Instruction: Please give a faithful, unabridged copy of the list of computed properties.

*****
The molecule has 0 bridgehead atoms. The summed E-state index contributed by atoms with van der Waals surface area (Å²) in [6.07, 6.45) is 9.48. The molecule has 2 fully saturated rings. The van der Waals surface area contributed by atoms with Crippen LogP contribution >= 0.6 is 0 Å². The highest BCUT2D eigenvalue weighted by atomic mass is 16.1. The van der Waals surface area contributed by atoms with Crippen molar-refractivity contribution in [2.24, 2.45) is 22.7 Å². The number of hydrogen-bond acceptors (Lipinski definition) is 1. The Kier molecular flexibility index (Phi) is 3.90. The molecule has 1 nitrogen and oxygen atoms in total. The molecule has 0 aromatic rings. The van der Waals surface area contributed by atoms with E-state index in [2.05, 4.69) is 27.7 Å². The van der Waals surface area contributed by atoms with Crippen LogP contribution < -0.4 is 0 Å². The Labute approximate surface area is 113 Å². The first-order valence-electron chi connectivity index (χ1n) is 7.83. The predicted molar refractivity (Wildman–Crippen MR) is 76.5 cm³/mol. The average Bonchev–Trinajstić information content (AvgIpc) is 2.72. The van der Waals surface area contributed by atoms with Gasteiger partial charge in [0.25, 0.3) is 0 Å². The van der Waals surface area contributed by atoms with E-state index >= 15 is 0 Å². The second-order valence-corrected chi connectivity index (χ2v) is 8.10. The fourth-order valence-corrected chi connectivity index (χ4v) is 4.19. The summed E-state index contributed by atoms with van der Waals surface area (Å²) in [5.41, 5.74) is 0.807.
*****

The molecule has 0 bridgehead atoms. The summed E-state index contributed by atoms with van der Waals surface area (Å²) in [6.07, 6.45) is 9.48. The molecule has 2 fully saturated rings. The van der Waals surface area contributed by atoms with Crippen LogP contribution >= 0.6 is 0 Å². The highest BCUT2D eigenvalue weighted by atomic mass is 16.1. The van der Waals surface area contributed by atoms with Crippen molar-refractivity contribution in [2.24, 2.45) is 22.7 Å². The number of hydrogen-bond acceptors (Lipinski definition) is 1. The Kier molecular flexibility index (Phi) is 3.90. The molecule has 1 nitrogen and oxygen atoms in total. The molecule has 0 aromatic rings. The van der Waals surface area contributed by atoms with E-state index in [2.05, 4.69) is 27.7 Å². The van der Waals surface area contributed by atoms with Crippen LogP contribution < -0.4 is 0 Å². The Labute approximate surface area is 113 Å². The first-order valence-electron chi connectivity index (χ1n) is 7.83. The predicted molar refractivity (Wildman–Crippen MR) is 76.5 cm³/mol. The average Bonchev–Trinajstić information content (AvgIpc) is 2.72. The van der Waals surface area contributed by atoms with Gasteiger partial charge in [0.25, 0.3) is 0 Å². The van der Waals surface area contributed by atoms with E-state index >= 15 is 0 Å². The second-order valence-corrected chi connectivity index (χ2v) is 8.10. The fourth-order valence-corrected chi connectivity index (χ4v) is 4.19. The summed E-state index contributed by atoms with van der Waals surface area (Å²) in [5.41, 5.74) is 0.807.